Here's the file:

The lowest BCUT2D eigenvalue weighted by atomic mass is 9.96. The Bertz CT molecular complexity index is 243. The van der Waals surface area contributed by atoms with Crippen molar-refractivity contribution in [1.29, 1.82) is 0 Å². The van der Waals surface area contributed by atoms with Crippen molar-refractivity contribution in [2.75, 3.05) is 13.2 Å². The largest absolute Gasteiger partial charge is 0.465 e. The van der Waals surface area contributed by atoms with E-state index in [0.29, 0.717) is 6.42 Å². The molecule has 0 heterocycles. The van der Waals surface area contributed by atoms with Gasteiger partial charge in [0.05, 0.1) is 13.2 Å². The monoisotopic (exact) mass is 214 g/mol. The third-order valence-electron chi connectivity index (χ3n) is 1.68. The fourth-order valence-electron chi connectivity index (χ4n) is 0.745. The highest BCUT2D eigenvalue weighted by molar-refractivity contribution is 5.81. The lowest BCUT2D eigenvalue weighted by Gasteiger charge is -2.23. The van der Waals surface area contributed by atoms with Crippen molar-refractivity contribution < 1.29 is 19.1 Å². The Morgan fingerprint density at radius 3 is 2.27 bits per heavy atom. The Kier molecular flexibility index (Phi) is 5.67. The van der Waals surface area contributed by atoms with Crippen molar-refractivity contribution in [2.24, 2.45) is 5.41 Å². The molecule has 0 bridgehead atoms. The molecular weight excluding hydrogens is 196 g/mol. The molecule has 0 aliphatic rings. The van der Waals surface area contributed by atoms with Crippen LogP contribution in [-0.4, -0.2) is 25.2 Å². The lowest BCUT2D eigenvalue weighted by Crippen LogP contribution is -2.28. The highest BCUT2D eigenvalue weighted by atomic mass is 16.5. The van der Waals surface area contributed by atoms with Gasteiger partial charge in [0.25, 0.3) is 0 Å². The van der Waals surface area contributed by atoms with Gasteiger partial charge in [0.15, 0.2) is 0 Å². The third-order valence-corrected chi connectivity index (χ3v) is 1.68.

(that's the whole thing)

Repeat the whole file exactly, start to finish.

The lowest BCUT2D eigenvalue weighted by atomic mass is 9.96. The Bertz CT molecular complexity index is 243. The van der Waals surface area contributed by atoms with Crippen molar-refractivity contribution in [1.29, 1.82) is 0 Å². The van der Waals surface area contributed by atoms with Crippen molar-refractivity contribution in [2.75, 3.05) is 13.2 Å². The largest absolute Gasteiger partial charge is 0.465 e. The van der Waals surface area contributed by atoms with E-state index in [0.29, 0.717) is 6.42 Å². The molecule has 0 heterocycles. The van der Waals surface area contributed by atoms with Gasteiger partial charge in [0.05, 0.1) is 13.2 Å². The monoisotopic (exact) mass is 214 g/mol. The third-order valence-electron chi connectivity index (χ3n) is 1.68. The fourth-order valence-electron chi connectivity index (χ4n) is 0.745. The highest BCUT2D eigenvalue weighted by molar-refractivity contribution is 5.81. The lowest BCUT2D eigenvalue weighted by Gasteiger charge is -2.23. The van der Waals surface area contributed by atoms with Crippen molar-refractivity contribution < 1.29 is 19.1 Å². The Morgan fingerprint density at radius 3 is 2.27 bits per heavy atom. The Kier molecular flexibility index (Phi) is 5.67. The van der Waals surface area contributed by atoms with Crippen molar-refractivity contribution in [2.24, 2.45) is 5.41 Å². The molecule has 0 bridgehead atoms. The molecular weight excluding hydrogens is 196 g/mol. The molecule has 0 aliphatic rings. The van der Waals surface area contributed by atoms with Crippen LogP contribution in [-0.4, -0.2) is 25.2 Å². The lowest BCUT2D eigenvalue weighted by Crippen LogP contribution is -2.28. The highest BCUT2D eigenvalue weighted by atomic mass is 16.5. The van der Waals surface area contributed by atoms with Gasteiger partial charge in [0.25, 0.3) is 0 Å². The van der Waals surface area contributed by atoms with Gasteiger partial charge in [0.15, 0.2) is 0 Å². The third-order valence-corrected chi connectivity index (χ3v) is 1.68.